Charlotte Dujardin broke the record for most Olympic medals won by a British woman when she claimed bronze in the individual dressage on Wednesday.
Here, the PA news agency looks at Dujardin’s spectacular Olympics success story.
Enfield-born Dujardin was just 27 and largely unknown outside the dressage world when she arrived at the London Games. But current Great Britain team-mate Carl Hester, who has trained and mentored Dujardin throughout her career, knew all about her vast potential and confidently predicted she would take the sport by storm at Greenwich Park.
Dujardin and the brilliant Valegro, a horse co-owned by Hester, served notice of their Olympic credentials by setting a new world record for the grand prix special in Germany just three months before the Games, but London took her to rarefied heights as she won team gold alongside Hester and Laura Bechtolsheimer, then took the individual title following a freestyle to music routine that included Land of Hope Glory, The Great Escape and chimes of Big Ben. A star was born.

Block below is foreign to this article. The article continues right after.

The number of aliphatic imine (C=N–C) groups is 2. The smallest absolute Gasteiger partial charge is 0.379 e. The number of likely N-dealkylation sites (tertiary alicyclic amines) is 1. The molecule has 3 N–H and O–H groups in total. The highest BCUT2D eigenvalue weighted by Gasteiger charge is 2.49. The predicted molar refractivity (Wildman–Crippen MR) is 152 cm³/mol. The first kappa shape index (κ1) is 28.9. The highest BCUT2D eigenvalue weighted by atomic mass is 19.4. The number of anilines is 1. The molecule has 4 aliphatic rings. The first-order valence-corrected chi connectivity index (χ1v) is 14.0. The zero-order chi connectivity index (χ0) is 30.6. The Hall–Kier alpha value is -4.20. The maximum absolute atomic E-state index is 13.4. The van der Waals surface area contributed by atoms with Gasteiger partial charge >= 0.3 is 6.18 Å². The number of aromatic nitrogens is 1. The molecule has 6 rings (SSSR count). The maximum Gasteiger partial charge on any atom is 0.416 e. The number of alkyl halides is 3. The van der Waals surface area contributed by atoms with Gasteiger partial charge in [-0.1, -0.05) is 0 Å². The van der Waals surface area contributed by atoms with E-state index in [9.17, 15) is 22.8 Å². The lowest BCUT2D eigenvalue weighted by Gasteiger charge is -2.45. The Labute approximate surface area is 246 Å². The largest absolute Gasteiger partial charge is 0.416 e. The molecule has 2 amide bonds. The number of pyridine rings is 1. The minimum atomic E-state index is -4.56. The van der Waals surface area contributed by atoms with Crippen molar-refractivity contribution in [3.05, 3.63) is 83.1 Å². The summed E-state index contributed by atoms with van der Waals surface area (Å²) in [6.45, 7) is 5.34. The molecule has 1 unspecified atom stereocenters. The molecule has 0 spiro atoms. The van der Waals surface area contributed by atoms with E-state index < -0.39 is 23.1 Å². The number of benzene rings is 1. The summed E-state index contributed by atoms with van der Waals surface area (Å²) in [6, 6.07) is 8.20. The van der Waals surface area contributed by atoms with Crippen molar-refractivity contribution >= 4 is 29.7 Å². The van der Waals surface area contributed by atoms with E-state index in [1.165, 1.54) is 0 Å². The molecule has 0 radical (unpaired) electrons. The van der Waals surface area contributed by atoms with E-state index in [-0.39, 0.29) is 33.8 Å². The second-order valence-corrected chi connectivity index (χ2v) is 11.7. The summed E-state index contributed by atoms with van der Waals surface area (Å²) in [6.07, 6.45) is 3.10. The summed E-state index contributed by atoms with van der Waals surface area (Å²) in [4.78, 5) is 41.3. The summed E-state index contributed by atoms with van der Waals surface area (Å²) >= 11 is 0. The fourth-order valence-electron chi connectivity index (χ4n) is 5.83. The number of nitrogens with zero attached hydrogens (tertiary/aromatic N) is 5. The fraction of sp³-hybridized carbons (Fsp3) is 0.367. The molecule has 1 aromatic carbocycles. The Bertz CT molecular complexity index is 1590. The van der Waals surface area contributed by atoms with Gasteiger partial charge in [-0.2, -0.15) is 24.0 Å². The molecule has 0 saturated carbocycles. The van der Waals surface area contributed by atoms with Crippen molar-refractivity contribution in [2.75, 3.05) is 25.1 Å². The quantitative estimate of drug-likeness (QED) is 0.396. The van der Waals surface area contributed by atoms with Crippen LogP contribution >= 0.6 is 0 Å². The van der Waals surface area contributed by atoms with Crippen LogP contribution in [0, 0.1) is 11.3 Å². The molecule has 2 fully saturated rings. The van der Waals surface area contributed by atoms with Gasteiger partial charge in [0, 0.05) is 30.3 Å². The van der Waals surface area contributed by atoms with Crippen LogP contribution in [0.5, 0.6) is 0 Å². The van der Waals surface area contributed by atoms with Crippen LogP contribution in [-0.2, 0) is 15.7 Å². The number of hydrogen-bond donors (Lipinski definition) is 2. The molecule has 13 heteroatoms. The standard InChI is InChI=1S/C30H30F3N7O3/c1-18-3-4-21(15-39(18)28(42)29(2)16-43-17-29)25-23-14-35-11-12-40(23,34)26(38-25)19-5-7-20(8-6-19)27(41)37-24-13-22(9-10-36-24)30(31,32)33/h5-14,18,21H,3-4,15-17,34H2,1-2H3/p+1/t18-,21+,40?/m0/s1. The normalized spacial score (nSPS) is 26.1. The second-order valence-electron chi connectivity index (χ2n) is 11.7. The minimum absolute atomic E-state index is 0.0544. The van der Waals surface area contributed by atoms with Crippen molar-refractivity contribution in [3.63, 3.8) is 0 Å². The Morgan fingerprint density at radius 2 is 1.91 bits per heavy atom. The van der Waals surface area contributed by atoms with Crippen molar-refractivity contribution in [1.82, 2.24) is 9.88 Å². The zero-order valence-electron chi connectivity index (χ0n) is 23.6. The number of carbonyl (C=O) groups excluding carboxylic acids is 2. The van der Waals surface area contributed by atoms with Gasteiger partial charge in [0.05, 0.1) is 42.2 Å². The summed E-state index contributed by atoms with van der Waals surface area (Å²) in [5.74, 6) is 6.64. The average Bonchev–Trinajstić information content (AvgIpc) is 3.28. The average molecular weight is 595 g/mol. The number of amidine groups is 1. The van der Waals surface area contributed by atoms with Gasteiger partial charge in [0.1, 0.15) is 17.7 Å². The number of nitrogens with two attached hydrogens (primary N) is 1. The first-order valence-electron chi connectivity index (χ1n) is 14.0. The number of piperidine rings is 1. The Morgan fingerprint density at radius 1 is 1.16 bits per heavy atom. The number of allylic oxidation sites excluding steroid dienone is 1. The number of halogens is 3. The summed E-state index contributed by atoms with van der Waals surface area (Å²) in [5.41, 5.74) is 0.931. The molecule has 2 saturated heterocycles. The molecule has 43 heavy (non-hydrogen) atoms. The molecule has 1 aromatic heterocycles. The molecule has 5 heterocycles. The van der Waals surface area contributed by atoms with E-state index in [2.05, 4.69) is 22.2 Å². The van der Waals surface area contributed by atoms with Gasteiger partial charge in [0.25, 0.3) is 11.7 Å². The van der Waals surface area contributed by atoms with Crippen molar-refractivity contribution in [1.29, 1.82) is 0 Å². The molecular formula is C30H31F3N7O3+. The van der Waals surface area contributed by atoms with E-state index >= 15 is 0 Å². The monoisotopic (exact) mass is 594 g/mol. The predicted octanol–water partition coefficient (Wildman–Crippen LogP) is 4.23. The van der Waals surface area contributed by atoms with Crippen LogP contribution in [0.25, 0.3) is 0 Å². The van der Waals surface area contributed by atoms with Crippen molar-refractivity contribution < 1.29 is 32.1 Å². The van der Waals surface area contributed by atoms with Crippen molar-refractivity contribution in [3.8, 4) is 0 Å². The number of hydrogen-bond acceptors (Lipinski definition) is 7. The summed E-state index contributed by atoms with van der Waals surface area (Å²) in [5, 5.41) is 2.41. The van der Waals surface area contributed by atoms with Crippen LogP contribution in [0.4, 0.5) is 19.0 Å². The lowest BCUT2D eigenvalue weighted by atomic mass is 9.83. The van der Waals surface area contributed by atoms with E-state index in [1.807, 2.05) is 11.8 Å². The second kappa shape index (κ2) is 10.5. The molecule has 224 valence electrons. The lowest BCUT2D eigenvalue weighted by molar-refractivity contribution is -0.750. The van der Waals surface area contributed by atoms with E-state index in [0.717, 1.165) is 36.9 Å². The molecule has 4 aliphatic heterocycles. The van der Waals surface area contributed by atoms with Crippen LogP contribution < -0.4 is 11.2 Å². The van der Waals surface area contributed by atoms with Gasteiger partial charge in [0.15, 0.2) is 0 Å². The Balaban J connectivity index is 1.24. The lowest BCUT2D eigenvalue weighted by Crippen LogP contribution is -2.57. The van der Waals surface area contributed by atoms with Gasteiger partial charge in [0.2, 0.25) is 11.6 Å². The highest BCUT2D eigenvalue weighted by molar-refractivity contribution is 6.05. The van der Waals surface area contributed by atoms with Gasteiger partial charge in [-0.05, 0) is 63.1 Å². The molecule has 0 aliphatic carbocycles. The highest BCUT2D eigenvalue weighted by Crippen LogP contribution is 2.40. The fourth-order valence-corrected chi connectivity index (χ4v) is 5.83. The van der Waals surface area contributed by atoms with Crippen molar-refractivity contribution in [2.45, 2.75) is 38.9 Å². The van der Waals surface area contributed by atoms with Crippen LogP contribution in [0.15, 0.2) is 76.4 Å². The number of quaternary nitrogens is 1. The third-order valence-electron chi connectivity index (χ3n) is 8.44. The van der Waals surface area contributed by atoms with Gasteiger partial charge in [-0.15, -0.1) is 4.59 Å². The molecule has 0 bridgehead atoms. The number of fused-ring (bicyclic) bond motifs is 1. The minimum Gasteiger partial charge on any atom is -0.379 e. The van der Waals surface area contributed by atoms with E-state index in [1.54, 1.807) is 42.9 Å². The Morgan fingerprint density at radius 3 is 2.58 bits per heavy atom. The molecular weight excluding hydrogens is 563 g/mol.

By the time Dujardin’s second Olympics dawned, she had established total domination of dressage aboard Valegro, holding the sport’s world records in grand prix, grand prix special and freestyle, and was overwhelming favourite to retain her individual crown.
Britain won silver in the team competition, before Dujardin returned and overcame stamina-sapping heat to land another individual gold in what was a completely different experience from London. “I had the expectations and the pressure here, and I did feel it for the first time,” she said afterwards. Valegro, winner of 10 Olympic, world and European gold medals with Dujardin, was formally retired at the London International Horse Show four months later.
In retirement, Valegro is based at Hester’s Gloucestershire yard, while there is a bronze sculpture of the horse and street name – Valegro Avenue – in the market town of nearby Newent, and Dujardin effectively took a year out from elite dressage competition after Rio, concentrating on developing an outstanding string of young horses for which she has a global reputation.
Stars among that group are Mount St John Freestyle and Gio, with Gio her chosen horse for Tokyo. Despite his young age – 10 – and lack of international experience, he delivered a superb grand prix test in qualification for the team and individual finals, and again responded magnificently in the team final to secure a third-placed finish. They followed that up in Wednesday’s individual freestyle final with another brilliant podium place.